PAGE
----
I firmly believe that if we are going to make this the world we want to live in, we have to create more conscious managers. Yes, I said managers. It’s true that conscious leaders are important but I believe that the real power of change lies with the managers. When managers are conscious, they naturally create engaging workplaces, bringing out the best in their staff and their organizations.
The data supports this—the #1 reason people leave a job is because of a poor manager. People leave a boss, not a company. I recently worked with a woman, Heather, who told me, “I once had the most amazing manager and that job was the best job I ever had. I was excited to come to work and I gave 150% every day. Then I got a new boss, and that same job became the worst job I ever had. I was gone in less than a year.”
And Heather’s story is not unique. When I consult, I can tell how healthy the organization is by how many conscious managers there are. Managers create the culture and drive all of the metrics that matter—productivity, profit, customer satisfaction, retention of top performers, etc. If you have conscious managers, you will have a great culture and amazing results.
What are the hallmarks of a conscious manager? They have emotional intelligence, they use coaching to tap into the wisdom and potential of their people, and they see their people as a mirror of their management skills. In other words, if the team is struggling in some way, they don’t engage in “blame and shame” but rather look at themselves to see what they need to be doing differently.
What surprises me is how many leaders and organizations don’t realize that conscious management can be learned. They have a “we get what we get” attitude—sure, they may provide some management training but they don’t spend effort intentionally building a team of conscious managers.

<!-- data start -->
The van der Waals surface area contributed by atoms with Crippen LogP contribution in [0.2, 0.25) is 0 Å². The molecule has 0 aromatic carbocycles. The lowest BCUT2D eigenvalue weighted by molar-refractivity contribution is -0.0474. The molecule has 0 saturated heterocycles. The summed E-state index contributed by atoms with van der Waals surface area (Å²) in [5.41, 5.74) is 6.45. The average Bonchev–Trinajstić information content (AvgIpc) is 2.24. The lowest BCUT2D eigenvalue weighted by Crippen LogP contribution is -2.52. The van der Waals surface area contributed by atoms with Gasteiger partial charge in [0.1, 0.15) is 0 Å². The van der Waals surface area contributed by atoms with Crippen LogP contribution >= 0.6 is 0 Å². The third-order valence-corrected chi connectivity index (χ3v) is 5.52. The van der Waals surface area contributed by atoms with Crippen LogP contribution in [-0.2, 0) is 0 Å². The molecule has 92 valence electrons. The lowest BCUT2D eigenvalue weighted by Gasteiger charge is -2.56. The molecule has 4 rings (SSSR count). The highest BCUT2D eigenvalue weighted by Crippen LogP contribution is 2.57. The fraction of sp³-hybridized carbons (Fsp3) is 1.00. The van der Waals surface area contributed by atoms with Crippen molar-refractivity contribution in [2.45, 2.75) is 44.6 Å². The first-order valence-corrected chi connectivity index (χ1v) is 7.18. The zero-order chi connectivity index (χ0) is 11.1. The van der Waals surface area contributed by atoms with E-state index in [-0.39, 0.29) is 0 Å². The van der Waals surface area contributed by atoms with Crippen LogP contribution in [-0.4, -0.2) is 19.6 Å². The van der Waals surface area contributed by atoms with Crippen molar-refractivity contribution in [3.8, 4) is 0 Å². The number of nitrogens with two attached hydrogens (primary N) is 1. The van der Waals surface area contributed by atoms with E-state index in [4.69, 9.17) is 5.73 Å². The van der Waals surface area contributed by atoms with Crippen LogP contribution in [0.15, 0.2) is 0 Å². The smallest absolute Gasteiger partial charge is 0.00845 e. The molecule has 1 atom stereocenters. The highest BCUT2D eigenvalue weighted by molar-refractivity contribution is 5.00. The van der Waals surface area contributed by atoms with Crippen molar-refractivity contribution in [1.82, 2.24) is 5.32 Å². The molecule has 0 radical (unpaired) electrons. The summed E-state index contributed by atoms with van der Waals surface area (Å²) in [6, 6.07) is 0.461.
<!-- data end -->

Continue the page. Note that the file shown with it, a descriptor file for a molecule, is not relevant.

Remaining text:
But it’s not only possible to create conscious managers, I would say it’s imperative. Many say our society is on the edge of a great tipping point and I believe that more great managers will push us over to achieving the world we hunger for.
Here are my four steps for creating conscious managers.
1. Teach emotional intelligence.
Emotional intelligence is the mother skill that the rest of the plan rests on. While some people have natural gifts in this area, you can actually teach managers to be emotionally intelligent and raise their EQ. As they do, they can then raise the EQ of the rest of the employees. You might want to utilize my lynda.com course Leading with Emotional Intelligence or some of the great books by Daniel Goleman.
2. Train managers how to coach.
We use the word “coach” a lot in the workplace but there is a difference between directing and coaching. True coaching rests on the belief that employees have their own answers and wisdom. Thus, the coach’s job is to ask questions that help unlock the employee’s potential. Make sure you provide training that is certified by the United Coaching Federation. I also recommend Lisa Gates’ course Coaching and Developing Employees.
3. Hold managers accountable.
Your performance management process should hold managers accountable. They should be evaluated by competencies related to conscious management like emotional intelligence, coaching skills, ability to build cohesive teams, the retention of top talent, and so on. This means that you need to create a 360 process where each manager’s direct reports evaluate their manager’s skills. It’s the employees, and only the employees, who can tell you if someone is a conscious manager.
4. Reward your good managers.
When the data shows you who the excellent managers are, reward them. Often, when a manager is good, leaders respond by giving them more and more work (people and projects) that the mediocre managers can’t handle. This just burns out your good people and you’ll lose them! Instead, focus on retaining them by rewarding their success with perks that inspire them. And invite them to help you raise the skills of the others through teaching, training and mentoring. They should become the standard by which the others are judged.
If you need more convincing that creating conscious managers makes a difference, read the book Firms of Endearment. It provides all kinds of great research and data on “how world class companies profit from passion and purpose.” While the phenomenal success of those companies may start at the top, it’s the work of the managers that makes it a reality. And if your organization is not blessed with conscious leaders who drive these ideals through their vision and decisions, you can still create an amazing workplace by creating conscious managers.